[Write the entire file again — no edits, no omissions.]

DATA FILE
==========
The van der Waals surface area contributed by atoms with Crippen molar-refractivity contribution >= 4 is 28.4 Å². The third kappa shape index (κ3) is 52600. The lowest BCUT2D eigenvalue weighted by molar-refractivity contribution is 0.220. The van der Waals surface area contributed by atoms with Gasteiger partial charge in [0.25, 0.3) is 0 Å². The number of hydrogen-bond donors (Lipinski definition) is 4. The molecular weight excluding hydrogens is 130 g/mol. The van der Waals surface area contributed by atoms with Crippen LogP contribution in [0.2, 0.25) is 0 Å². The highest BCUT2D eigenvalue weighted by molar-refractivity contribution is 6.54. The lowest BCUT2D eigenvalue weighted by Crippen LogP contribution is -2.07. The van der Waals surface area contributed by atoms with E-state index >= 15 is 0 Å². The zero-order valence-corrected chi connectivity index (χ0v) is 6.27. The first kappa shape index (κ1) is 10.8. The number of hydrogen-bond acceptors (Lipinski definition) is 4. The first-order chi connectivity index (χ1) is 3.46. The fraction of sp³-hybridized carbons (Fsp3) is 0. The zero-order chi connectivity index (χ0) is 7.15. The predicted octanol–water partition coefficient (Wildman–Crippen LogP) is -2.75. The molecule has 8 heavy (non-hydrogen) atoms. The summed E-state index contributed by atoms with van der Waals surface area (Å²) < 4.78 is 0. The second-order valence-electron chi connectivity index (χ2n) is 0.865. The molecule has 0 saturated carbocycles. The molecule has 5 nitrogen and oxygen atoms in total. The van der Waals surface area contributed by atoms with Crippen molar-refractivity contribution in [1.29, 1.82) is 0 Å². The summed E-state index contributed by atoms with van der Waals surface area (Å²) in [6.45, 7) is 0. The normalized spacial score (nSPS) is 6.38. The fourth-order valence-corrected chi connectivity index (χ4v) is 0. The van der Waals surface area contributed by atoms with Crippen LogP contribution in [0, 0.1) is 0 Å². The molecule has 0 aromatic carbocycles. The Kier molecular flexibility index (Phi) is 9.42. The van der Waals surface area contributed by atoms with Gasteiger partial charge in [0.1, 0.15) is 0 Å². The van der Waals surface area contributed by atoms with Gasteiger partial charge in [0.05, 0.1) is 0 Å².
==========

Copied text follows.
The van der Waals surface area contributed by atoms with Crippen molar-refractivity contribution >= 4 is 28.4 Å². The third kappa shape index (κ3) is 52600. The lowest BCUT2D eigenvalue weighted by molar-refractivity contribution is 0.220. The van der Waals surface area contributed by atoms with Gasteiger partial charge in [0.25, 0.3) is 0 Å². The number of hydrogen-bond donors (Lipinski definition) is 4. The molecular weight excluding hydrogens is 130 g/mol. The van der Waals surface area contributed by atoms with Crippen LogP contribution in [0.2, 0.25) is 0 Å². The highest BCUT2D eigenvalue weighted by molar-refractivity contribution is 6.54. The lowest BCUT2D eigenvalue weighted by Crippen LogP contribution is -2.07. The van der Waals surface area contributed by atoms with E-state index >= 15 is 0 Å². The zero-order valence-corrected chi connectivity index (χ0v) is 6.27. The first kappa shape index (κ1) is 10.8. The number of hydrogen-bond acceptors (Lipinski definition) is 4. The first-order chi connectivity index (χ1) is 3.46. The fraction of sp³-hybridized carbons (Fsp3) is 0. The zero-order chi connectivity index (χ0) is 7.15. The predicted octanol–water partition coefficient (Wildman–Crippen LogP) is -2.75. The molecule has 8 heavy (non-hydrogen) atoms. The summed E-state index contributed by atoms with van der Waals surface area (Å²) < 4.78 is 0. The second-order valence-electron chi connectivity index (χ2n) is 0.865. The molecule has 0 saturated carbocycles. The molecule has 5 nitrogen and oxygen atoms in total. The van der Waals surface area contributed by atoms with Crippen molar-refractivity contribution in [1.29, 1.82) is 0 Å². The summed E-state index contributed by atoms with van der Waals surface area (Å²) in [6.45, 7) is 0. The normalized spacial score (nSPS) is 6.38. The fourth-order valence-corrected chi connectivity index (χ4v) is 0. The van der Waals surface area contributed by atoms with Crippen LogP contribution in [0, 0.1) is 0 Å². The molecule has 0 aromatic carbocycles. The Kier molecular flexibility index (Phi) is 9.42. The van der Waals surface area contributed by atoms with Gasteiger partial charge in [0.1, 0.15) is 0 Å². The van der Waals surface area contributed by atoms with Gasteiger partial charge in [0.05, 0.1) is 0 Å².